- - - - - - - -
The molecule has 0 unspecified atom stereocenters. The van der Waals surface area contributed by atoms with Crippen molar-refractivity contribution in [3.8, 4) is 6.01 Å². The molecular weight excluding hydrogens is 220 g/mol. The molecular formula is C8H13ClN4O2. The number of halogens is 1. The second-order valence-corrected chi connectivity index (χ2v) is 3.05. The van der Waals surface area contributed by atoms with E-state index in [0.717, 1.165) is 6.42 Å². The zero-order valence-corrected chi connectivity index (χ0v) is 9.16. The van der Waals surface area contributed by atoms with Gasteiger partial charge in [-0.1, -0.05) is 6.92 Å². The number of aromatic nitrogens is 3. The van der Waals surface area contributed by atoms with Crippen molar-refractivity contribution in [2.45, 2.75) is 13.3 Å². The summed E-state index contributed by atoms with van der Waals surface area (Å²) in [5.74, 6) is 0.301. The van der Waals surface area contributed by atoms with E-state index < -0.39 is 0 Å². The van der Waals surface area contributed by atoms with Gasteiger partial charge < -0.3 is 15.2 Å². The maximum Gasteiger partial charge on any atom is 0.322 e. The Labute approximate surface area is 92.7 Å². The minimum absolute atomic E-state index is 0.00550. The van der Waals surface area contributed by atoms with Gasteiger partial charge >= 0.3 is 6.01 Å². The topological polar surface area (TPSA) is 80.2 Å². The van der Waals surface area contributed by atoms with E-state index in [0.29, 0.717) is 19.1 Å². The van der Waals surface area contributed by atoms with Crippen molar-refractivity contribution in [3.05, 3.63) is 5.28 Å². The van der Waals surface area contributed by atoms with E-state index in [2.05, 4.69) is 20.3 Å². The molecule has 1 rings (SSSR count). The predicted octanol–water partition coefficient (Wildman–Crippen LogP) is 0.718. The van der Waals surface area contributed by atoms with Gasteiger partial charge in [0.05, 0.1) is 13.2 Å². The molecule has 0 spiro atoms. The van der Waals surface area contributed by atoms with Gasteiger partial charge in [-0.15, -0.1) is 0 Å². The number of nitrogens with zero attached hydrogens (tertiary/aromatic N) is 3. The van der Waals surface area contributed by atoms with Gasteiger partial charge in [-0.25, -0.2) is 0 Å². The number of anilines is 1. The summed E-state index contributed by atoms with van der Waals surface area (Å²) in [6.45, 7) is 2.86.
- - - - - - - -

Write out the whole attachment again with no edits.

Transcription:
The molecule has 0 unspecified atom stereocenters. The van der Waals surface area contributed by atoms with Crippen molar-refractivity contribution in [3.8, 4) is 6.01 Å². The molecular weight excluding hydrogens is 220 g/mol. The molecular formula is C8H13ClN4O2. The number of halogens is 1. The second-order valence-corrected chi connectivity index (χ2v) is 3.05. The van der Waals surface area contributed by atoms with E-state index in [0.717, 1.165) is 6.42 Å². The zero-order valence-corrected chi connectivity index (χ0v) is 9.16. The van der Waals surface area contributed by atoms with Gasteiger partial charge in [-0.1, -0.05) is 6.92 Å². The number of aromatic nitrogens is 3. The van der Waals surface area contributed by atoms with Crippen molar-refractivity contribution in [2.45, 2.75) is 13.3 Å². The summed E-state index contributed by atoms with van der Waals surface area (Å²) in [5.74, 6) is 0.301. The van der Waals surface area contributed by atoms with E-state index < -0.39 is 0 Å². The van der Waals surface area contributed by atoms with Gasteiger partial charge < -0.3 is 15.2 Å². The maximum Gasteiger partial charge on any atom is 0.322 e. The Labute approximate surface area is 92.7 Å². The minimum absolute atomic E-state index is 0.00550. The van der Waals surface area contributed by atoms with Gasteiger partial charge >= 0.3 is 6.01 Å². The topological polar surface area (TPSA) is 80.2 Å². The van der Waals surface area contributed by atoms with E-state index in [0.29, 0.717) is 19.1 Å². The van der Waals surface area contributed by atoms with Crippen molar-refractivity contribution in [3.05, 3.63) is 5.28 Å². The van der Waals surface area contributed by atoms with E-state index in [2.05, 4.69) is 20.3 Å². The molecule has 1 rings (SSSR count). The predicted octanol–water partition coefficient (Wildman–Crippen LogP) is 0.718. The van der Waals surface area contributed by atoms with Gasteiger partial charge in [0.05, 0.1) is 13.2 Å². The molecule has 0 spiro atoms. The van der Waals surface area contributed by atoms with Gasteiger partial charge in [-0.15, -0.1) is 0 Å². The number of nitrogens with zero attached hydrogens (tertiary/aromatic N) is 3. The van der Waals surface area contributed by atoms with Gasteiger partial charge in [-0.25, -0.2) is 0 Å². The number of anilines is 1. The summed E-state index contributed by atoms with van der Waals surface area (Å²) in [6.45, 7) is 2.86.